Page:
Forza Motorsport 5 Review: Next-Generation Micro-Transactions

The biggest selling point of Forza 5, as in the main reason this game even exists, ostensibly is the graphical overhaul that comes with the Xbox One. And, for the most part, the game does look a little better than its predecessors. Get close enough to any of the cars and you can see the texture of the paint, the residue on the brake pads, and flecks of dirt after a tough race, but it still suffers from many of the same graphical limitations of the last generation. Foliage still looks terrible, even at 250 mph, and the texture pop-in is obnoxious. Those issues aren’t game-breakers, but they don’t do much to sell the package, either.

It’s hard to judge a launch title because of how much games tend to improve as a console generation wears on, but launch titles are still supposed to inspire consumers and show them the potential of a hardware upgrade. There’s very little on display here that wasn’t in Forza 4.

I really wanted to love Forza 5. For me, previous games in the series were about relaxation and just taking it all in. They were great games to come home to, and ones I looked forward to enjoying with a warm cup of cocoa. But now, so much of the experience is locked off due to an inbalanced in-game economy and even more has just been cut entirely. Forza 5 was just good enough enough to keep me from going back to Forza 4: the addition of drivatars and the desire to compete for slots on the global leader board in particular just managed to keep me invested.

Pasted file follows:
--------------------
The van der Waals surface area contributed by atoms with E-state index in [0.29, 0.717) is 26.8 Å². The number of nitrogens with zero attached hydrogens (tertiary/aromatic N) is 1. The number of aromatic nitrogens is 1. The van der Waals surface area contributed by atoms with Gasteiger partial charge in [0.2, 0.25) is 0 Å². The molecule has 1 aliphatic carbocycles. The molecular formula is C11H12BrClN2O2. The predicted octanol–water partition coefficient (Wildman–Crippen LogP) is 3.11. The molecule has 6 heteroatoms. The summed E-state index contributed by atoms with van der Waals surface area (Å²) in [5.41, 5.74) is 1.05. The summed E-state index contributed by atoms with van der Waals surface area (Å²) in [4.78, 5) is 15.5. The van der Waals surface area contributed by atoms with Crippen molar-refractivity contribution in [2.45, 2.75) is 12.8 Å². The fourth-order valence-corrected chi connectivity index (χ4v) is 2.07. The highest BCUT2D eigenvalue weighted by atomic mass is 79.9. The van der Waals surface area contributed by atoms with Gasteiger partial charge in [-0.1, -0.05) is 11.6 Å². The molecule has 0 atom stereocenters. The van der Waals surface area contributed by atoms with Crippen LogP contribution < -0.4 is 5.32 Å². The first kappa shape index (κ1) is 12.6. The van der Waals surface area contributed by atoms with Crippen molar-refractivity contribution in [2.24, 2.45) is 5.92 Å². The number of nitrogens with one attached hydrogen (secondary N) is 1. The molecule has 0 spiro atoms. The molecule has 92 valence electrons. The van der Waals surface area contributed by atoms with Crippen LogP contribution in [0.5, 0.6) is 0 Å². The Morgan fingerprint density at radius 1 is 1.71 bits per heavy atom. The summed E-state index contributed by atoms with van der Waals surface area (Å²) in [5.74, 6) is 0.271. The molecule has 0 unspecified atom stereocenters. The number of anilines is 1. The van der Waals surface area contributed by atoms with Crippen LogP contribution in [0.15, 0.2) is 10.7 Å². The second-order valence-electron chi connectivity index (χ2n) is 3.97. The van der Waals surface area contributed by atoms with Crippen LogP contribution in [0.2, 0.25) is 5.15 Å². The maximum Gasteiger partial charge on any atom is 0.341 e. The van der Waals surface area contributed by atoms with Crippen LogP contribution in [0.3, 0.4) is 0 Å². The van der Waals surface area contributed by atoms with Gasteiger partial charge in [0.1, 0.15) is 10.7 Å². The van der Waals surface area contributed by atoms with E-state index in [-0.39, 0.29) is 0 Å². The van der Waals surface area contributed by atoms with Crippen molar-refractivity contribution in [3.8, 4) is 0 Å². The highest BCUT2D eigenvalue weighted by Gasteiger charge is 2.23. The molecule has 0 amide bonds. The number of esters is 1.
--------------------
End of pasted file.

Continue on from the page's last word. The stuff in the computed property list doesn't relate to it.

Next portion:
That’s not what the Xbox One needs, though. Forza 5 is meant to be the heavy-hitting exclusive for the console, and the while the core gameplay is still as great as it has always been, that experience is marred by thinking about what could be.



  • Some things are stunningly gorgeous, despite a few seams
  • Excellent, deep customization options for both visual appearance and performance
  • Modified career mode set-up encourages more experimentation with cars
  • Drivatar and new race-winning system helps players take risks and push their skills to the limit
  • Soothing, ambient soundtrack
  • Genuinely addictive gameplay


  •  Doesn’t look as good as some might expect
  • Micro-transactions galore
  • Fewer cars and tracks than its predecessor
  • Problematic economy
  • Some minor UI problems
  • Lacks support for some racing wheels

Final Score: 65/100

Game Front employs a 100-point scale when reviewing games to be as accurate about the experience as possible. Read the full rundown of what our review scores mean.

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1 Comment on Forza Motorsport 5 Review: Next-Generation Micro-Transactions


On December 17, 2013 at 8:48 am

“It fits with what seems to be Forza’s real assertion — that all cars should be enjoyed and loved simply because they’re beautiful machines worthy of our respect.”

You mean death machines that are slowly but surely destroying the ozone layer and killing all life on the planet?
Sure, alright…